The Conversation: How to Talk to the Bereaved

Home Brooklyn Life Death in Brooklyn The Conversation: How to Talk to the Bereaved

By Aliza Moorji
Photos by Tatiana Sanchez and Amaris Castillo

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The first thing that Pat Marmo asks the bereaved is to tell him about the deceased. Then he asks about the funeral.

Marmo is manager of Schaefer Funeral Home in Bay Ridge. He has been in the funeral business since 1991. He took a few minutes to take us through the singularly intimate conversation that takes place between strangers when someone dies – the conversation with those who have just suffered a loss, and someone whose job it is the guide them.

“The last thing the public wants to do,” he says, “is shop for a casket.”

And that’s why he works backwards. The conversation will lead to inquiring whether or not the family would like a burial or a cremation. If the decision is a cremation, Marmo asks about having a viewing along with a religious service. But if the family chooses burial, he asks if they have a family plot. If not, he arranges to purchase a grave, even before he raises the question of the casket.

Talking money is part of Marmo’s job. He gives the family an array of options and price ranges depending on their budget.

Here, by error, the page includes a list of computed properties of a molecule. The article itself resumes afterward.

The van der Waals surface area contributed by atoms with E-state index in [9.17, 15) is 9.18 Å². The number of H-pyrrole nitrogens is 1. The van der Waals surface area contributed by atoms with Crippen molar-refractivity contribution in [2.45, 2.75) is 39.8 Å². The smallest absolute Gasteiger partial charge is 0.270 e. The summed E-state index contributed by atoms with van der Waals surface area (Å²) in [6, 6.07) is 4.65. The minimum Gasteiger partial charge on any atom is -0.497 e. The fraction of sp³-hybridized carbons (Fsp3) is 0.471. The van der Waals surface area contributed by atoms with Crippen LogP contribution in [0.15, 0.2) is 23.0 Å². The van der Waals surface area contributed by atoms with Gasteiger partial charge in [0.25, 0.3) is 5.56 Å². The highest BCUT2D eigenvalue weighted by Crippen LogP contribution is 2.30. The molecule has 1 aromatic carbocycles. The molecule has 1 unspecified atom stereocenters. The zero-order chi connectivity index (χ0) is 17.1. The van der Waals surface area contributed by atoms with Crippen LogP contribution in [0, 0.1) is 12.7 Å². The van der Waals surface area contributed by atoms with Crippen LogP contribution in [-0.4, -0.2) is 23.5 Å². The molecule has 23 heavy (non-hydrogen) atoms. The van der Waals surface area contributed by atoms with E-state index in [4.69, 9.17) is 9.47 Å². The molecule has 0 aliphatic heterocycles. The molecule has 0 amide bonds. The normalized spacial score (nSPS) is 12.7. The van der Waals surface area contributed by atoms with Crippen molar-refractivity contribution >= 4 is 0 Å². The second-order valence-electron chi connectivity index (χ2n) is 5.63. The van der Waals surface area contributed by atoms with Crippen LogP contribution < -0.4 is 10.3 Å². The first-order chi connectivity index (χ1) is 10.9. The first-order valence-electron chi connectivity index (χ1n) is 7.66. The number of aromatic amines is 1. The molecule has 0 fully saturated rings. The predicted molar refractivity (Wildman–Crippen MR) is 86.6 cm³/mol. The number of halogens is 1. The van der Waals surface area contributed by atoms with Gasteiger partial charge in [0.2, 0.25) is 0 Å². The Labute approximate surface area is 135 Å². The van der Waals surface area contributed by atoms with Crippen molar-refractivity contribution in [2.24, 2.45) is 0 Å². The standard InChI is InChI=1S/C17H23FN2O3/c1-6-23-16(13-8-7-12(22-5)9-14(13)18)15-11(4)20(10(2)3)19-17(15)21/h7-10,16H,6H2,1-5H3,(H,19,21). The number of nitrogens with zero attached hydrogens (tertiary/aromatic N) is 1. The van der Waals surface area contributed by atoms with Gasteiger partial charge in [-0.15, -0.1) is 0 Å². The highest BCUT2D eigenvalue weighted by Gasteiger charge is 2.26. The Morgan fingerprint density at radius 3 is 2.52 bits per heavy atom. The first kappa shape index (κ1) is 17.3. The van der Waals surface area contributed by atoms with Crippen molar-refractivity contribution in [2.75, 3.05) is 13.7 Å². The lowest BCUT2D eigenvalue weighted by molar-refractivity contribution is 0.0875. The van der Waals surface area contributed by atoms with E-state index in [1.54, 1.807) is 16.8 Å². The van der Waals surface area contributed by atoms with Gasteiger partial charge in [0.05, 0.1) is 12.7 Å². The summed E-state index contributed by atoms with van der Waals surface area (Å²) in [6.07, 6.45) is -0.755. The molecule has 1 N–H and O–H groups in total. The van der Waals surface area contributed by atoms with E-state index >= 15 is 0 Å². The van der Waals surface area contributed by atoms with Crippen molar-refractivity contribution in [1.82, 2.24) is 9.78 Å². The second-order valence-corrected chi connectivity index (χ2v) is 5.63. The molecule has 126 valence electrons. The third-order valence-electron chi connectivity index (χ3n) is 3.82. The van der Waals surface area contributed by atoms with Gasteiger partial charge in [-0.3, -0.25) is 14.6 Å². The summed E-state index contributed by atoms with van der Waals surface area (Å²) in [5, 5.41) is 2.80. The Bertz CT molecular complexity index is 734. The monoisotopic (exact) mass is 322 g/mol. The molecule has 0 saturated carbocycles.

“I don’t care if they don’t have any money,” he said. “I figure something out for them. I’m not going to turn them away. Nobody walks out the door if they don’t have any money.”

Cremation, he explains, is more cost effective than a burial. Nearby crematories like Greenwood Cemetery can charge about $400, including a chapel service. But, burials in this cemetery are on the expensive side, costing between $15,000 to $20,000 for a grave and an opening. The opening itself will cost $1,675. Prices also depend on where the grave is located in the cemetery. Marmo also gives them the option of burying at Forest Green Memorial Park, located in New Jersey. The graves only have small, flat plaques with an epitaph.

If there is to be a viewing, Marmo encourages embalming, a process, he says, that is more sanitary.

Finally, the conversation turns to the casket. In difficult economic times, Marmo says, the growing trend is to rent a casket to “shave off money.”

A rental casket has a corrugated or cardboard insert, with a lid and a sanitary mattress. The box is pulled out of the casket at the time of burial or cremation. The cost is $550 – as opposed to buying a casket for $3,500.

“Some families believe in ashes to ashes, dust to dust,” Marmo said. “Some families are raised to believe to have a concrete box because they don’t want the casket touching the soil. They look for metals that are more protective because their goal is to protect the body from the elements.”

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